Why no fact, feature, benefit, or advantage is an island unto itself…
Gene Schwartz, one of the greatest copywriters of all time made up his own word for this in his watershed book, Breakthrough Advertising.
He called this process of beginning with your prospect’s existing beliefs and gradually affirming and extending those beliefs to where you need them to be, “Gradualization”.
Persuasion has been built on this principle since the beginning of time. The Socratic method, which forms the bedrock of successful personal selling, is in fact a process of gradualization.
The fundamental premise is this: No selling element is an island unto itself. Every promise, every proof, every call to action, every fact you articulate in any selling argument has two sources of strength—
- The content of that statement itself, and,
- The groundwork you’ve laid for that statement (The Set Up), or your acknowledgement of the prospects existing biases toward that statement.
When I was a sales rep selling long distance services in the early 90s, I had a script that I used to book appointments. Ringing people up on the phone and trying to book appointments was tough. Without gradualization, it would have been impossible. The script that I used went something like this:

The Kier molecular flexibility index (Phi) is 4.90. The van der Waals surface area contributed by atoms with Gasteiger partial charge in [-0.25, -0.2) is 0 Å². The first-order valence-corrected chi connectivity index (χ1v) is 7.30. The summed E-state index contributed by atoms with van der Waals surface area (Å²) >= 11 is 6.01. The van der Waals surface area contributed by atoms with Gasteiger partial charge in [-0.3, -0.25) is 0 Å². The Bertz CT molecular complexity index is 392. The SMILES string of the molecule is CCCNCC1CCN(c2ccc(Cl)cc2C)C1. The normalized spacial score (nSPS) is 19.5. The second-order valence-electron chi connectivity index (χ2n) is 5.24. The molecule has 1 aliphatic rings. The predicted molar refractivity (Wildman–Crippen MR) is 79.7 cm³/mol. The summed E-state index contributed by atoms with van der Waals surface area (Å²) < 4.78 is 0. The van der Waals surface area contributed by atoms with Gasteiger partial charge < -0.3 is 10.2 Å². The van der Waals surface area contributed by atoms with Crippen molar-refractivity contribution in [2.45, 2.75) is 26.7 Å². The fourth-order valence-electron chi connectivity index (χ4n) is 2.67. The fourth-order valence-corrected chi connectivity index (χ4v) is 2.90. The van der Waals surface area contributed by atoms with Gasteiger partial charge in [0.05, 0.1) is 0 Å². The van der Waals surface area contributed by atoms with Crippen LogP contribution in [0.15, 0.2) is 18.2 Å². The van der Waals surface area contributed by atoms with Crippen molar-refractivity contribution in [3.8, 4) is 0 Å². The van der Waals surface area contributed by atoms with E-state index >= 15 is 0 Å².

“Hi Mr. Customer, Daniel Levis here from XYZ company. How are you today?”
“Fine, what can I do you for?”
“We’ve helped a lot of businesses in your area to slash monthly long-distance costs by as much as 25% with a new technology that lets you monitor the usage of your employees to ensure they aren’t making personal long distance calls on the company dime. In fact, we offer a free audit that shows you approximately how much you could save based on your existing call detail records. I’m calling you today to set up a time to come by and share the details of this exciting new service with you. Am I calling you at a bad time?”
Now, if Mr. Customer happened to be fuming about long distance costs or had a suspicion that Nelly in the steno pool was yakking to her boyfriend in Poughkeepsie on company time, sometimes he’d agree to an appointment right away, especially if he didn’t realize that my company was a competitor of the reseller he was already using. Often though, he would object, and say something like:
“Oh, you’re with XYZ, we’re not on the market for long distance services right now, we’re using ABC.”
“Are you satisfied with ABC?” I would ask.
“Oh yes, they do a wonderful job for us.”
“How long have you been using ABC?”
“About 2 years now.”
“And before that, did your firm use a reseller?”
“No, our company was using the phone company before that.”
“Then I’d probably be safe in thinking you had a great deal to do with the switch to ABC?”
“Yes, you would.”
“And you made that switch, or recommended that switch, based on quite a bit of analysis and research, didn’t you?”
“Yes, we did a tremendous amount of research. We did a complete market analysis covering 10 different resellers. Our research convinced us that ABC was the best.”
“You were looking for significant savings when you did that study two years ago, weren’t you?”
“And the results have lived up to your expectations?”
“Yes, they have. We’re very satisfied.”